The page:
Safaricom big box review

Review of the Safaricom Big Box

Kenya is a member state of the International Telecommunication Union (ITU) which is an intergovernmental public-private organization that works to improve telecommunication infrastructure in the developing world and also coordinates the use of radio spectrum.

The Kenyan government signed the ITU Geneva 2006 (GE06) Agreement in which it agreed to an analog switch-off date of June 2015.  The switch to digital transmission was meant to benefit every stakeholder including consumers as it provides much better quality services like the better picture and sound quality with less interference, more choice of content as digital signals use much less bandwidth and so much more channels can be viewed.

The Kenyan government signed the ITU Geneva 2006 (GE06) Agreement in which it agreed to an analog switch-off date of June 2015.  The switch to digital transmission was meant to benefit every stakeholder including consumers as it provides much better quality services like the better picture and sound quality with less interference, more choice of content as digital signals use much less bandwidth and so much more channels can be viewed.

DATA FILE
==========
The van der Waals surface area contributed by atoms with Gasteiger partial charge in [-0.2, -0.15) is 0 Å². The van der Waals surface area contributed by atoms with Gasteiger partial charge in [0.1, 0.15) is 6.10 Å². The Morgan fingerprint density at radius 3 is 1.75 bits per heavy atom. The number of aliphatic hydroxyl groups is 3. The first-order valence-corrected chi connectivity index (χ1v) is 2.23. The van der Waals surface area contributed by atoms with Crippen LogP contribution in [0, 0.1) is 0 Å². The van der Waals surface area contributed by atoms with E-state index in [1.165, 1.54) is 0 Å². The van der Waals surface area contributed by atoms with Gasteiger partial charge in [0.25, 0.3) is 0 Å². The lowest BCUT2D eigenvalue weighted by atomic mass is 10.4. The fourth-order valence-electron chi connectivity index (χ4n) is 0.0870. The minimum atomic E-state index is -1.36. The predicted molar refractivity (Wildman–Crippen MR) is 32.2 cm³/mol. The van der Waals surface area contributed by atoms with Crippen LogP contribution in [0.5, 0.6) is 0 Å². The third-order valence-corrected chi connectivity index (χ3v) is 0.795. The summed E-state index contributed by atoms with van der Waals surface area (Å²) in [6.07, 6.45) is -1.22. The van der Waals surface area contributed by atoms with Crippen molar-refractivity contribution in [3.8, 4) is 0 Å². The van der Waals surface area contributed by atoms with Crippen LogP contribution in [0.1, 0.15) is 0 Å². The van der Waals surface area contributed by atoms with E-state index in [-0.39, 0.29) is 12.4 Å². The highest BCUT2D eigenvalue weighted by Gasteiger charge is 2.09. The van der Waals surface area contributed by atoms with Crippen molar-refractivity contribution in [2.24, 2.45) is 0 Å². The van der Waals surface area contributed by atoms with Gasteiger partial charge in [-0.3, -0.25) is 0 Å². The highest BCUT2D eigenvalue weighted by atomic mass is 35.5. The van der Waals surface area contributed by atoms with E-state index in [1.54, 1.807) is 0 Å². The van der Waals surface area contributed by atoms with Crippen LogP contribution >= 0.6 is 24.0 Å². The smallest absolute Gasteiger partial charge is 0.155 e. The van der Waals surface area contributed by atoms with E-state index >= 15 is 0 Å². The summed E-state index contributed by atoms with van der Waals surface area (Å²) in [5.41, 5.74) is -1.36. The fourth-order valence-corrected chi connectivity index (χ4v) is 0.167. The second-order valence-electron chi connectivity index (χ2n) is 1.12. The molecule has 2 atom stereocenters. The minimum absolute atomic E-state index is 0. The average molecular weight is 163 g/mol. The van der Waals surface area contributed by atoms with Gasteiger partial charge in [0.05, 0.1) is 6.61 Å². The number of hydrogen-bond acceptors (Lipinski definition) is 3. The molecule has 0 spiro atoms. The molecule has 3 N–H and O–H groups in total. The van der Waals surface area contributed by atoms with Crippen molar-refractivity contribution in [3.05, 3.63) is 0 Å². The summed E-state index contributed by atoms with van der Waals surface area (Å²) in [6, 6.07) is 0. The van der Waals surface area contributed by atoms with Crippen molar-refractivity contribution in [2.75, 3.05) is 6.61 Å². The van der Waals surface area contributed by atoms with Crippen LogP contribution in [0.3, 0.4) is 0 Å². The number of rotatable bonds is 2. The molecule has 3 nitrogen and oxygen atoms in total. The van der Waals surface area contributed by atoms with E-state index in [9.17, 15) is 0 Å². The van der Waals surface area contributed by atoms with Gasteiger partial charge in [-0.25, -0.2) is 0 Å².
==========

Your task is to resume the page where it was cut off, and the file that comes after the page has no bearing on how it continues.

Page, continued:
The switch to digital transmission was meant to benefit every stakeholder including consumers as it provides much better quality services like the better picture and sound quality with less interference, more choice of content as digital signals use much less bandwidth and so much more channels can be viewed.

The Kenyan government signed the ITU Geneva 2006 (GE06) Agreement in which it agreed to an analog switch-off date of June 2015.  The switch to digital transmission was meant to benefit every stakeholder including consumers as it provides much better quality services like the better picture and sound quality with less interference, more choice of content as digital signals use much less bandwidth and so much more channels can be viewed.

With this digital migration came the need to purchase set-top boxes that received and transmit digital content so there was an influx of set-top boxes in the Kenyan market. Most of them were free to air while a few offered pay-tv services to consumers. With such high demands came cheap set-top boxes that were not really of good quality.